“I think it’s an important part of the foundation,” he said. “They are in essence becoming an identity provider.”

The privacy challenge

NSTIC-style credentials are intended mainly for transactions involving sensitive information such as financial or health records. Therefore, people would not be obligated to get one, and they could still surf the Web anonymously.

However, an NSTIC-style system of trust networks could increase privacy on the Web — for example, by having people’s identity authenticator confirm that they are old enough to use an age-restricted website without the need to share their exact birth date.

“One of the key focus areas of NSTIC is to put individuals in control and allow them to limit the amount of information getting shared and prevent information from getting shared without their concurrence or knowledge,” Hannah said.

Credential providers would need to offer individuals easy-to-understand tools for managing privacy settings as their credentials are shared with other relying parties. That’s not as easy as it might sound, as some Facebook users know.

The popular social network site lets users log into other websites with their Facebook credentials. However, if users aren’t careful about their privacy settings, the slideshow they viewed of celebrities behaving badly or the embarrassingly inappropriate words they played on Words With Friends could show up on a status update shared with all their Facebook contacts.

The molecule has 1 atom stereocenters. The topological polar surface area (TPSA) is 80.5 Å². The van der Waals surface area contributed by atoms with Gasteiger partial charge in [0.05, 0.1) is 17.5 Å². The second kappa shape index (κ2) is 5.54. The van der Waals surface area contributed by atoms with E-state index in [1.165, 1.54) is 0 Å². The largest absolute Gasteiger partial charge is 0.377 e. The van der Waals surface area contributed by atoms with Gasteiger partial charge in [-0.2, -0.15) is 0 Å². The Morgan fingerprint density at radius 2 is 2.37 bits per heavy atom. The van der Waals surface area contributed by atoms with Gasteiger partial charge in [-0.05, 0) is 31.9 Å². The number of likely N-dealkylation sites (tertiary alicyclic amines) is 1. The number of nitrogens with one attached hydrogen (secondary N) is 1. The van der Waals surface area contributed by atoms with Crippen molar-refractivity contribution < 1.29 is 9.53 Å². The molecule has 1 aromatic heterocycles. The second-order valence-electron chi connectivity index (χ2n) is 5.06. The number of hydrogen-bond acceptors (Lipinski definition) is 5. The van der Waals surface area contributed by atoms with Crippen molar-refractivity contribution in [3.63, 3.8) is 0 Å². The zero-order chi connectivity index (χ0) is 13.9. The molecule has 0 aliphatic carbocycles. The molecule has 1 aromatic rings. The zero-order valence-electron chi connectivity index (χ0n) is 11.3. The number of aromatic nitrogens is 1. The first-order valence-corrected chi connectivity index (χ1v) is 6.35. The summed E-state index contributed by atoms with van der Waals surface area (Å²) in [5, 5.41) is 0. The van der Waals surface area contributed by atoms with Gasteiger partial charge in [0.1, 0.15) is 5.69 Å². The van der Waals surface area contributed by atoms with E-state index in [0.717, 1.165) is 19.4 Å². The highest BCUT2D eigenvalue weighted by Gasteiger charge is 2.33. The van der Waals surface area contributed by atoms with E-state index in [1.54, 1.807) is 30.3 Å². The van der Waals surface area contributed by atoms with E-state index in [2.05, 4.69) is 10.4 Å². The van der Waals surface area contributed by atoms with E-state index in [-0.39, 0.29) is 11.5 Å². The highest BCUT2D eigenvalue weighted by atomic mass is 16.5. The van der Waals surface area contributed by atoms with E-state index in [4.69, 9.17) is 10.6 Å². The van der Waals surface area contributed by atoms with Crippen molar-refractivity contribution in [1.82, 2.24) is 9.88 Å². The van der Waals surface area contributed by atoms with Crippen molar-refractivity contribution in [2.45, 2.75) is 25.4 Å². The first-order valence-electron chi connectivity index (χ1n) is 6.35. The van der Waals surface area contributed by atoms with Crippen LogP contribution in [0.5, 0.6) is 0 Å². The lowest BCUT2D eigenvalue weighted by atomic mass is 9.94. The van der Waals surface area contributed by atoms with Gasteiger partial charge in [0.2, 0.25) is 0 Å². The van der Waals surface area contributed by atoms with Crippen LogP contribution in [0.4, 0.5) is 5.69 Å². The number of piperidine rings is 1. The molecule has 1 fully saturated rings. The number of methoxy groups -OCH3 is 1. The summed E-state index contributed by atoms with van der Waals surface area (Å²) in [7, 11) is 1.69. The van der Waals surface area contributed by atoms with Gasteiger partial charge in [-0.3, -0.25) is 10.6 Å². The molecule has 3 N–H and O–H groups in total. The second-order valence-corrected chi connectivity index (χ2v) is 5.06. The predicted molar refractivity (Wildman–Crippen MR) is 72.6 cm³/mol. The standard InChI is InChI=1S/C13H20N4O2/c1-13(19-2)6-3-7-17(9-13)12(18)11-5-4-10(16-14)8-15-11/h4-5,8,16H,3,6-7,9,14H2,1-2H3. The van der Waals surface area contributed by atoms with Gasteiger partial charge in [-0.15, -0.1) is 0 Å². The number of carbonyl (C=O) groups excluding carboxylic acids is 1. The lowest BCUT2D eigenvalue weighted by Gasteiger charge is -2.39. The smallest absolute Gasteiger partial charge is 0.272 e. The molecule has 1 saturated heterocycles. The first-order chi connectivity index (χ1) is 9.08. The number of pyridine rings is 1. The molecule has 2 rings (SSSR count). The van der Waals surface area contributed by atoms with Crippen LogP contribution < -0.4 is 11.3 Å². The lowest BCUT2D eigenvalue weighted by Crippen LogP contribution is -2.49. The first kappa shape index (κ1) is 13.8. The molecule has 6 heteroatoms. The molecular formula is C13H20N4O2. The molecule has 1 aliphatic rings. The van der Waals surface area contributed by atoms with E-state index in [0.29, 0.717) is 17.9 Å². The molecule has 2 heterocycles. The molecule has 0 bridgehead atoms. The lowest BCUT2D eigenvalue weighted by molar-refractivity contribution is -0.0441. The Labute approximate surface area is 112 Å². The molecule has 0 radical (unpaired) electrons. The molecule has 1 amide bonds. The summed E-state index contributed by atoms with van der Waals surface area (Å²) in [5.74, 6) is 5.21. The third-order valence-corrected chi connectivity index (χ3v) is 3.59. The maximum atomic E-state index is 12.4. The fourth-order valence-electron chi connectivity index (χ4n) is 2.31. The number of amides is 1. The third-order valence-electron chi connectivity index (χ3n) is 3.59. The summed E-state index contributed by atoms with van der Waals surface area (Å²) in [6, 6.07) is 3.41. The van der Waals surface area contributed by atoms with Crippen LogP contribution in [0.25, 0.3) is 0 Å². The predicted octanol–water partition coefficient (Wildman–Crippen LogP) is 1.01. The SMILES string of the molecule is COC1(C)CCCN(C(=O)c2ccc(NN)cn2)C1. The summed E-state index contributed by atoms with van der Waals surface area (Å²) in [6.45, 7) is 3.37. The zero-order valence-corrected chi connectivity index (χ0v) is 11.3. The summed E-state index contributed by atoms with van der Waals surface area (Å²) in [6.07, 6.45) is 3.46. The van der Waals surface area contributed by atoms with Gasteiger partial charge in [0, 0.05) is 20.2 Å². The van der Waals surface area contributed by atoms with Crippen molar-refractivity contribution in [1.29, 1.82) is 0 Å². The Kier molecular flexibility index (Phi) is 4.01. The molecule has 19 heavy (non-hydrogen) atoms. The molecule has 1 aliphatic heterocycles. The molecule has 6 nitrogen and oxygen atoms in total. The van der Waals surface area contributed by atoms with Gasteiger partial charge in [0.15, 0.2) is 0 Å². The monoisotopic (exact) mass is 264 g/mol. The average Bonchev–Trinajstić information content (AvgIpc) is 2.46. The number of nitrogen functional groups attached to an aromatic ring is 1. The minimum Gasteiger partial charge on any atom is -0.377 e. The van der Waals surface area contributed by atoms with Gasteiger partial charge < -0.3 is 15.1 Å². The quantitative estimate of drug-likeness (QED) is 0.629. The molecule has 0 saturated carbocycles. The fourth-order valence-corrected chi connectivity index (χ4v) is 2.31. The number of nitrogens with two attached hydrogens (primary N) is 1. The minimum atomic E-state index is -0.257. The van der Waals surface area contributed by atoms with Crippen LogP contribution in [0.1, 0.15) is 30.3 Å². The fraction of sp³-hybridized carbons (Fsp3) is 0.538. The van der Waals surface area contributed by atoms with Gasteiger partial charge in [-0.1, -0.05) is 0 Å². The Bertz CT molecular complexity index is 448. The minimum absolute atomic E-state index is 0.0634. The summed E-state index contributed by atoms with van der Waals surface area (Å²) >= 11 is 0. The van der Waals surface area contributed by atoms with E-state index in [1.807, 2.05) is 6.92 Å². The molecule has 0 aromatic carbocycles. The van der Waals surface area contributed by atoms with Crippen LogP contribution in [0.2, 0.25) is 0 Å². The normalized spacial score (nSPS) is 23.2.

User education also needs to improve in other areas. Millions of people already have an OpenID credential if they use Google, Yahoo or Flickr, yet they might not realize it. It is hard to manage privacy settings if you don’t understand or even know you have them.

Because of such issues, not everyone is convinced that NSTIC’s model of private-sector leadership is the best way to ensure privacy.

“Identity technologies may be used for profit or to preserve privacy but rarely both,” wrote Aaron Titus, chief privacy officer and general counsel at security and privacy software developer Identity Finder, in a blog post about NSTIC. “While we’re concerned about the unsolved technological hurdles, we are even more concerned about the policy and behavioral vulnerabilities that a widespread identity ecosystem would create.”

Titus and other security experts also point out that single credentials used for such high-value transactions would be irresistible targets for hackers.

Slowly building trust